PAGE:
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I'm working my way through basic combinatorics questions with recurrence relation, and can't quite get my head about the right way of solving them.

For example, I have two following examples in my Uni text-book:

1) Strings formed from 0,1,2 characters, needed to calculate amount of possible strings without combinations 00 and 01.

The solution is: $$f(n)=2f(n-1) + f(n-2)$$ i.e. taking only allowed characters

2) Strings formed from A,B,C characters, needed to calculate amount of possible strings without AB combination.

The solution is: $$f(n)=3f(n-1) - f(n-2) $$i.e. taking all characters and subtracting the forbidden ones.

The idea is very clear, but what I can't understand is why in first solution only valid cases are taken, and in second case all cases taken then one invalid is subtracted.

It seems that I can solve it in reverse, i.e.:
1) $f(n)=3f(n-1) - 2f(n-1)$ //i.e. 0,1,2 minus 00 and 01 case
2) $f(n)=2f(n-1)+2f(n-2)$ //i.e. B,C + AA,AC case

But when translated to difference equations, the results are different.

Anything I'm missing here?

Thanks!

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If I'm not misreading your argument, you need to argue differently. It isn't just one case of $AB$, say. If at step $n$, you end your string with $A$, there are 8 3-strings at the end of the length $n$ string that are valid; but only $5$ such 3-strings. These tie the last 3 steps of your selection together. As you say, you can add $3 \cdot f(n-1)$, then need to subtract something - those are the ones ending $BB, BC$ in the last 2 steps, which then relate back somehow to $n-2$. Or this is how it seems to me. There is something more elegant which eludes me (I assume order matters). –  gnometorule Feb 1 '13 at 17:19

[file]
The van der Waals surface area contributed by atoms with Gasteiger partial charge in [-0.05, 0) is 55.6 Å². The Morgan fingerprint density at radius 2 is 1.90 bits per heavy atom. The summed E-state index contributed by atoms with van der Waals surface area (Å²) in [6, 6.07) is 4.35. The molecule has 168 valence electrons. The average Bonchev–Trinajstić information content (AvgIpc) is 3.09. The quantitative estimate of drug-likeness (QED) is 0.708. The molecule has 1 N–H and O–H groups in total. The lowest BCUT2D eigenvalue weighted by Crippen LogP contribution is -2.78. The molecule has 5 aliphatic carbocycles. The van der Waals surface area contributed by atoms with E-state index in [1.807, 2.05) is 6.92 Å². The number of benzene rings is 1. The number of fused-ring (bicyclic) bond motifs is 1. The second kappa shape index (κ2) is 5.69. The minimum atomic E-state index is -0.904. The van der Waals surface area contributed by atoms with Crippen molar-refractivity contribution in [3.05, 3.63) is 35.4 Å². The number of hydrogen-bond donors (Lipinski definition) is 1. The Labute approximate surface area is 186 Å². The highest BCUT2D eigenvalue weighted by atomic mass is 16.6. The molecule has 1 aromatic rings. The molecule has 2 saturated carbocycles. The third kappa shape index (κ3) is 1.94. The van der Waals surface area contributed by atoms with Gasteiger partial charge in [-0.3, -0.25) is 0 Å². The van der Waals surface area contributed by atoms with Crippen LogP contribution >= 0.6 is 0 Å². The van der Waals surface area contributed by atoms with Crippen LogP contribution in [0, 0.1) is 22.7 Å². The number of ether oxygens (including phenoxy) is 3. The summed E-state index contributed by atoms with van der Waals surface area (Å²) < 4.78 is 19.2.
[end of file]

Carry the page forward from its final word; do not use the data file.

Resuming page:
Typos: only 5 such 3-strings ending with $B$ in step $n$. And it's $BB, CB$, not $BB, BC$ as I write above. –  gnometorule Feb 1 '13 at 17:22

1 Answer 1

up vote 2 down vote accepted

In 1), "02" is an allowable length-2 string, and $002$ is not an allowable length-3 string. Your formula $$3f(n-1)-2f(n-2)$$ is "double-subtracting" the string "$00\,02$", since it is not counted by $3f(n-1)$, but is counted by $2f(n-2)$.

The correct formulation would be to subtract all the string beginning with either "01" or "002": $$f(n) = 3f(n-1) - f(n-2) - f(n-3)$$ which you can check is equivalent to the book's answer.

In 2), "BB" is an allowable length-2 string, while "$AA\,BB$" is not. But $2f(n-2)$ is counting the latter.

There is no simple additive formulation, since there are infinitely many valid prefixes: $B, C, AC, AAC, AAAC, \ldots.$

You could, however, count string beginning with $B, C, AA,$ or $AC$, and then subtract the invalid strings beginning with $AAB$, yielding

$$f(n) = 2f(n-1) + 2f(n-2) - f(n-3).$$

share|improve this answer
    
Thanks for the great explanation! –  SyBer Feb 2 '13 at 20:44

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